1468. Optimization of Fire Blocking Layers for Aircraft Seating


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J A Parker, D A Kourtides: 1468. Optimization of Fire Blocking Layers for Aircraft Seating. 1982.



The use of ablative materials in various forms, such as cellular structures, coating and films to provide thermal protection for heat sensitive substrates against the action of large jet fuel fires is well established (1). Low density foam polymers with low thermal conductivity, high temperature stability and high thermo chemical char yields or high transpirational cooling rates, such as those foam fabricated from isocyanurates, phenolics, imides and hydrated chlorprenes, all have been found to be effective in extend the times required for fuel tank cook off and fire penetration to the structures of transport aircraft immersed in large fuel fires. Char forming ablative coatings, are widely used in extending the time before detonation of military ordinance exposed to similar fire threats. The use of functional fabrics as ablatives is new.
Among existing, commercial polymers, one would be hard pressed to find a more thermally sensitive substrate than conventional flexible polyurethane foams, and probably from a mechanical point of view no better cushioning material with a cost of something like $ 0.15 per board foot . These polymers because of their easily pyrolyzed urethane groups and thermally oxidizable aliphatic linkages exhibit polymer decomposition temperatures of the order of 250’C, and encounter a maximum pyrolysis rate at 300 C with a total yield of pyrolysis vapor of about 95%, most of which is combustible. One should expect these materials to ignite easily with low power energy sources of 2.5 watts/cm2 or less and when ignited effects sustained flame propagation even after removal of heat source. To be sure all non-fire retarded flexible urethane foams that we have examined to date confirm these expectations. From thermogravimetric studies (2), it is evident that the addition of standard fire retardant additives have little or no effect on the maximum decomposition rate, the temperature at which it occurs or the vapor production yield. In fact, one observes the same average mass injection rates of combustible gases under a sustained radiant heating rate from f lexible polyurethane foams whether fire retarded or not. This gas production rate can amount to as much as 10-20×10-5 Grams/cm2/sec at heating rates of 2.5 watts/cm2 even when covered with contemporary upholstery. Kourtides has shown that this flammable gas production rate increase almost linearly with the applied heating rate up to about 6 watt/cm2, heating rates which are fairly typical of a usual trash or jet fuel fire. A value of 4×10-4 grams/cm2/sec for hydrocarbon injection as surfaces has been found to effect sustained propagation and flame spread.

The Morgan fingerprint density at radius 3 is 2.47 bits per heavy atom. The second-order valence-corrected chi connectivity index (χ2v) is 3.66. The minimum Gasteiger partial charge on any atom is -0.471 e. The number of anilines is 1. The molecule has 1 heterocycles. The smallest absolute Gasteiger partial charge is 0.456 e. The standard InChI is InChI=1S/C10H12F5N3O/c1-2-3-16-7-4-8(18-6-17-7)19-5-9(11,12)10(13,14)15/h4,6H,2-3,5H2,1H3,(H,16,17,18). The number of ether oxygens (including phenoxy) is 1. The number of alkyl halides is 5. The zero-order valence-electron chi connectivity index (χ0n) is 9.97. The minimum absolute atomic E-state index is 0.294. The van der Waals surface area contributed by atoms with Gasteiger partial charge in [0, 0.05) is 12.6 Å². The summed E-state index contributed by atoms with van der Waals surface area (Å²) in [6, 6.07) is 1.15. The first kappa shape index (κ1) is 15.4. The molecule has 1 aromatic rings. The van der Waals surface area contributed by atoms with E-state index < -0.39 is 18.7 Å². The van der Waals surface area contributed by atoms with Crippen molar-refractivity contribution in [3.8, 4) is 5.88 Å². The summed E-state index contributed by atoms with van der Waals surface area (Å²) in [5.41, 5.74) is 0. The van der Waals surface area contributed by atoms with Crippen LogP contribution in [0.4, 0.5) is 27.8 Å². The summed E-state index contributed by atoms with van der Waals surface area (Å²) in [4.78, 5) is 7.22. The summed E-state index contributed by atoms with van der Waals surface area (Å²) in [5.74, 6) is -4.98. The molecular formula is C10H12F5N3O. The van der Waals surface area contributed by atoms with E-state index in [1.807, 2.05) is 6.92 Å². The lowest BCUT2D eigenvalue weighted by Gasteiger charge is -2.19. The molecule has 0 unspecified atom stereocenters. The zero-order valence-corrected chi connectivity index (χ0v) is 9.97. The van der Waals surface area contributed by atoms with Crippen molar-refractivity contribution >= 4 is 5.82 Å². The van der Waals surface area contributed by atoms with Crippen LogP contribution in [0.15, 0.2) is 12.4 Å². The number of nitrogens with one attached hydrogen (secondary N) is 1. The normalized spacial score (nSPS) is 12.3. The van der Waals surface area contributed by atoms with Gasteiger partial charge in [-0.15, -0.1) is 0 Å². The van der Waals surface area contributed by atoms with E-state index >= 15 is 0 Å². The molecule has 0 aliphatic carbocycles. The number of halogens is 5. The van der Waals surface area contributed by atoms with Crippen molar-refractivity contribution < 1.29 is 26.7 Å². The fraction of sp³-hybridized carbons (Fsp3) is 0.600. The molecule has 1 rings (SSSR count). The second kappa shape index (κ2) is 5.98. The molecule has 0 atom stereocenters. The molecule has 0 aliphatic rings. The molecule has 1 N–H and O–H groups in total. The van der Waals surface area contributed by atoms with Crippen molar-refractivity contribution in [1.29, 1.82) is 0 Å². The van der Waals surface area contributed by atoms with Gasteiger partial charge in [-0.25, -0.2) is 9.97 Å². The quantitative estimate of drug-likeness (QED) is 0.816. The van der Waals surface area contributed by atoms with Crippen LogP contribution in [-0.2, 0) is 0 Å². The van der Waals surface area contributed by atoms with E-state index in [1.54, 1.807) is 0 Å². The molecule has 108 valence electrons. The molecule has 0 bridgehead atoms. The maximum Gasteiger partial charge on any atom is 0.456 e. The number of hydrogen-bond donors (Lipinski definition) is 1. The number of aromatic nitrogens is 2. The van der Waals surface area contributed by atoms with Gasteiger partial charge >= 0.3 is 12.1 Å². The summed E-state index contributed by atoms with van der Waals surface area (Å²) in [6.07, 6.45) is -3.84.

A sustained heating rate of approximately 5 watts/cm2 applied to one seat of a three seat transport array comprising flexible polyurethane foam, fire retarded or not will produce flame spreading and ignition to the adjacent seat in less than one minute, resulting in sufficient fire growth to permit flames to impinge on the aircraft ceiling in less than two minutes. This time required to produce these events and the resulting increases in cabin air temperatures should be expected to fix the allowable egress times fore passengers attempting to escape the aircraft in a post crash fuel fire.
This paper then examines the question of the possibility of increasing the available egress time for passengers, from a transport aircraft, in which the flexible polyurethane seating is exposed to the action of a large pool fire which we must assume can provide at least 5 watts/cm2 radian heat flux to the seats, by providing sufficient ablative protection for polyurethane cushioning. These fire blocking layers must suppress the combustible mass injection rates of the polyurethane below the somewhat critical values of 4×10-4 grams/cm2/sec at 5 watts/cm2 as a performance criteria to prevent flame spread and subsequently flash over.


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